To their opponents, they represent the evil eye of the nanny state, or at least devices to squeeze money out of motorists. To their supporters, they represent a key tool for ensuring safer roads. Whatever the truth, speed cameras are on the way out.
Twenty years after their mass introduction at the British roadside, the coalition Government is fulfilling a Tory pledge to do away with the yellow boxes which snap speeding drivers, by drastically slashing the funding that local councils receive for road safety.
Many local authorities will, the Government intends, no longer be able to fund speed camera schemes. The £95m that the authorities in England are currently awarded annually for road safety programmes is being cut by £38m.
Oxfordshire is likely to be the first council to close down its network and may switch off its 72 cameras as early as next Saturday, with other authorities likely to follow soon.
The road safety minister, Mike Penning, Conservative MP for Hemel Hempstead, was unrepentant about the Government's decision. "In the coalition agreement the Government made clear it would end central funding for fixed speed cameras," he said.
"Local authorities have relied too heavily on safety cameras for far too long, so I am pleased that some councils are now focusing on other measures to reduce road casualties. This is another example of this Government delivering on its pledge to end the war on the motorist."
However, the decision was fiercely attacked by supporters of cameras as a tool for bringing down accidents. "Speed cameras are a really cost-effective way of managing speed, which is one of the biggest issues on our roads," said Ellen Booth, of the road safety group Brake. "To get rid of them would be a backward step and we would really be risking people's lives."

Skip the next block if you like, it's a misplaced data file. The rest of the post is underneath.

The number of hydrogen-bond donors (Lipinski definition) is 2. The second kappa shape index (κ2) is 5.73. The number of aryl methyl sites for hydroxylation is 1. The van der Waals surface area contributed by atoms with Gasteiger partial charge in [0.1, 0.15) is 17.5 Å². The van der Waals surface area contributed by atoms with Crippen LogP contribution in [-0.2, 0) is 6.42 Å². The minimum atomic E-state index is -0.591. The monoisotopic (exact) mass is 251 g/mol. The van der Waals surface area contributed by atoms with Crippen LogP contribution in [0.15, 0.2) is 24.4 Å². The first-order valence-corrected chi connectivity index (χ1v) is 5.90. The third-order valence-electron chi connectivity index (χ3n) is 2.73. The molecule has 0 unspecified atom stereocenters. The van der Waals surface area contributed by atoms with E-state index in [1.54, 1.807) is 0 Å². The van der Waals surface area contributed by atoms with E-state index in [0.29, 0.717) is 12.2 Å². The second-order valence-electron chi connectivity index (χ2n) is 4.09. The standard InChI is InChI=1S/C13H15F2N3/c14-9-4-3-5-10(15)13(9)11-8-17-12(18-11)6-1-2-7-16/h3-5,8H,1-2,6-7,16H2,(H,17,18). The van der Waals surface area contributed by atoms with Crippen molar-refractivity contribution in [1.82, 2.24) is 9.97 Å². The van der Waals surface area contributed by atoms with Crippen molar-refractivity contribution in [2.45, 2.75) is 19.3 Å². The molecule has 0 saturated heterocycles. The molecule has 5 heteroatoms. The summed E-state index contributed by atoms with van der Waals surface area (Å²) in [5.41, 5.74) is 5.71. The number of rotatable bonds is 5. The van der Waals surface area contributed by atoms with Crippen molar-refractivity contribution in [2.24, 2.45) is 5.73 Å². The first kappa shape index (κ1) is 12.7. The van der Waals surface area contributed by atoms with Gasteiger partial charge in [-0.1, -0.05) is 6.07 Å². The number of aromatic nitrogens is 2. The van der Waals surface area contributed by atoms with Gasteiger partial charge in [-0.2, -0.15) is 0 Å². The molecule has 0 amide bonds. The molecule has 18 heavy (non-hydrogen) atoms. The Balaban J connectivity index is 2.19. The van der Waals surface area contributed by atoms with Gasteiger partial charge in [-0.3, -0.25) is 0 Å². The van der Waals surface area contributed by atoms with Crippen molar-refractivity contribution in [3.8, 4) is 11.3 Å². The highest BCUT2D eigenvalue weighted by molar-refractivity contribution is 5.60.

The shadow Home Secretary, Alan Johnson, agreed, arguing yesterday that removing cameras which had been shown to reduce road casualties was "a big, big mistake". He said: "Everyone who has analysed this has said that speed cameras have been an important part of the dramatic improvement on our roads. The carnage on our roads every year has gone down dramatically. It is a kind of a saloon bar view – 'These bloody speed cameras, get rid of them'."
But that saloon bar view – if such it is – has resonated with the Conservatives, who made a manifesto promise that no new cameras would be funded, and the pledge to "end the war on the motorist" was made by the Transport Secretary, Philip Hammond, on his first day in office in May.
One of the loudest complaints for motorists' groups is that the cameras have become revenue raisers rather than speeding deterrents; they allege that accident rates are not falling, although the devices raised £87m in fines in 2008-09.
One notorious camera on the A350 in Poole, Dorset, raises £1.3m a year. Anti-camera campaigners complain there have been no serious accidents on the stretch of road for a decade.